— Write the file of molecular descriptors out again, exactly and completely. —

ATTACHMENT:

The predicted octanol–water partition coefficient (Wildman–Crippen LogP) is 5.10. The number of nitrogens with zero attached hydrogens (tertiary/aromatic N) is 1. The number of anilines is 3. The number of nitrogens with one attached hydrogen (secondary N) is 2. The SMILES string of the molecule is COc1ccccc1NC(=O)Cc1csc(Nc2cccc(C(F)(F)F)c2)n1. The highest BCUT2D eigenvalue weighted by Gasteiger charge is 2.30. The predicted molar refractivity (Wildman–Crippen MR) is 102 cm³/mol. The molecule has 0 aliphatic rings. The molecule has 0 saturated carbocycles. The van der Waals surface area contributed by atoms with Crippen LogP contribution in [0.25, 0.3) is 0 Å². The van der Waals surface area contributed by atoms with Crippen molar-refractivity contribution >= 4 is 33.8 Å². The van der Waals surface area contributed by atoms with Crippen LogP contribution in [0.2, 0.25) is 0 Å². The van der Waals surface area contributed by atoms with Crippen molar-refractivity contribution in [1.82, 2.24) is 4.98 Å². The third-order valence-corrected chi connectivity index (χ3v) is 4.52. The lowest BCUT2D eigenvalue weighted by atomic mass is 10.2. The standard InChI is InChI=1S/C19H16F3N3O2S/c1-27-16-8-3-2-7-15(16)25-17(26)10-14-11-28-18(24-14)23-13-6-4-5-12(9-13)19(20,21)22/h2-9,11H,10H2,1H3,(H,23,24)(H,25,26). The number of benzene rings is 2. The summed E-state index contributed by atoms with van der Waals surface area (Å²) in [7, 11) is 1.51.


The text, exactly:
The predicted octanol–water partition coefficient (Wildman–Crippen LogP) is 5.10. The number of nitrogens with zero attached hydrogens (tertiary/aromatic N) is 1. The number of anilines is 3. The number of nitrogens with one attached hydrogen (secondary N) is 2. The SMILES string of the molecule is COc1ccccc1NC(=O)Cc1csc(Nc2cccc(C(F)(F)F)c2)n1. The highest BCUT2D eigenvalue weighted by Gasteiger charge is 2.30. The predicted molar refractivity (Wildman–Crippen MR) is 102 cm³/mol. The molecule has 0 aliphatic rings. The molecule has 0 saturated carbocycles. The van der Waals surface area contributed by atoms with Crippen LogP contribution in [0.25, 0.3) is 0 Å². The van der Waals surface area contributed by atoms with Crippen molar-refractivity contribution >= 4 is 33.8 Å². The van der Waals surface area contributed by atoms with Crippen LogP contribution in [0.2, 0.25) is 0 Å². The van der Waals surface area contributed by atoms with Crippen molar-refractivity contribution in [1.82, 2.24) is 4.98 Å². The third-order valence-corrected chi connectivity index (χ3v) is 4.52. The lowest BCUT2D eigenvalue weighted by atomic mass is 10.2. The standard InChI is InChI=1S/C19H16F3N3O2S/c1-27-16-8-3-2-7-15(16)25-17(26)10-14-11-28-18(24-14)23-13-6-4-5-12(9-13)19(20,21)22/h2-9,11H,10H2,1H3,(H,23,24)(H,25,26). The number of benzene rings is 2. The summed E-state index contributed by atoms with van der Waals surface area (Å²) in [7, 11) is 1.51.